eral Totten expressed both surprise and pain, and used every endeavor to dissuade him—we need not add, without success.
Major Beauregard then went to the headquarters of General Scott, to inform him also of his intended resignation; but failed to find the general, as he was temporarily absent from Washington.
Major Beauregard had been authorized by General Totten, so anxious was the latter to retain him in the service, to defer assuming command at West Point until after the close of the January examinations; and, in the meantime, having nothing to detain him in Washington, he left for New York, to await further developments.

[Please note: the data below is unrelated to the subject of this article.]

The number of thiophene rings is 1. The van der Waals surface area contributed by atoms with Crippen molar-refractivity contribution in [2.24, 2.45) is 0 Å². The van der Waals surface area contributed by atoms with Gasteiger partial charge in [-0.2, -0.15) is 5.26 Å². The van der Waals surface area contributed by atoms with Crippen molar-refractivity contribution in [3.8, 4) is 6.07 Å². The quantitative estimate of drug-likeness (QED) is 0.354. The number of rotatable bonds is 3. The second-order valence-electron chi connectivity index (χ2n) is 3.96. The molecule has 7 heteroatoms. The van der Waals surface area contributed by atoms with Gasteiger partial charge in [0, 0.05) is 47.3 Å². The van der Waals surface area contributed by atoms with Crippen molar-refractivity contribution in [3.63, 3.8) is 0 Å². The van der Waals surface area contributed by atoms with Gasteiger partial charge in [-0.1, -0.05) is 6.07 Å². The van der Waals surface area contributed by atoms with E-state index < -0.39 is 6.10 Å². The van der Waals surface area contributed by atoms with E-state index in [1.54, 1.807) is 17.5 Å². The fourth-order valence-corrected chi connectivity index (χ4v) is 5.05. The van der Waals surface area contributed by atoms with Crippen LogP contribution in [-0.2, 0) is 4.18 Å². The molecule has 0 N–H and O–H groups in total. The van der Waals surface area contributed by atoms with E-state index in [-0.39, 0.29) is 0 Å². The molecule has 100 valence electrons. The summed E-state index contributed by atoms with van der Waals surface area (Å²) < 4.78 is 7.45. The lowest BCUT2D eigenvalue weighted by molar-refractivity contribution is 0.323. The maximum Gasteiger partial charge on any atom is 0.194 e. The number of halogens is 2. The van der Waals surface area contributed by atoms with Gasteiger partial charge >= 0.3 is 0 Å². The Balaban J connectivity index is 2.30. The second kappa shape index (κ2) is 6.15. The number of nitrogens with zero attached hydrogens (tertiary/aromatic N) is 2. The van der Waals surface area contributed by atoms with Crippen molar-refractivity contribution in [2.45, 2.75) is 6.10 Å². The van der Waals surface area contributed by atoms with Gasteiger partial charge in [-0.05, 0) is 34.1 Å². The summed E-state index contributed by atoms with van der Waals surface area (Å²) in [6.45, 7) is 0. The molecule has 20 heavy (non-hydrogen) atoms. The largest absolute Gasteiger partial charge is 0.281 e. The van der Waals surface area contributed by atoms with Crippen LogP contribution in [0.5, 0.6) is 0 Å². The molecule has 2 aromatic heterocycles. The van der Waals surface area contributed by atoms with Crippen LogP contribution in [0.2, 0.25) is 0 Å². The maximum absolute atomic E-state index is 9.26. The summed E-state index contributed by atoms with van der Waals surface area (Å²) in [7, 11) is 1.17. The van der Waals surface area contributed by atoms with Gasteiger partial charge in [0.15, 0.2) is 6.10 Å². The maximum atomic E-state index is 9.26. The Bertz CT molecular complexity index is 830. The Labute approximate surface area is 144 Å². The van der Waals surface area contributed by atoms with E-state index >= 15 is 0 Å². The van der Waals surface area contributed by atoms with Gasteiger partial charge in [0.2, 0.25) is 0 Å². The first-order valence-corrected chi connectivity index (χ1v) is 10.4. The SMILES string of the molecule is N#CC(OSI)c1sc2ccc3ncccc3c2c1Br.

In New York he met several army friends, among others, Captain G. W. Smith, ex-officer of Engineers, then acting as Street Commissioner of the great northern metropolis, and Captain Mansfield Lovell.
The absorbing topic of the day was necessarily brought forward and earnestly discussed.
Major Beauregard informed them of his intention to follow his State s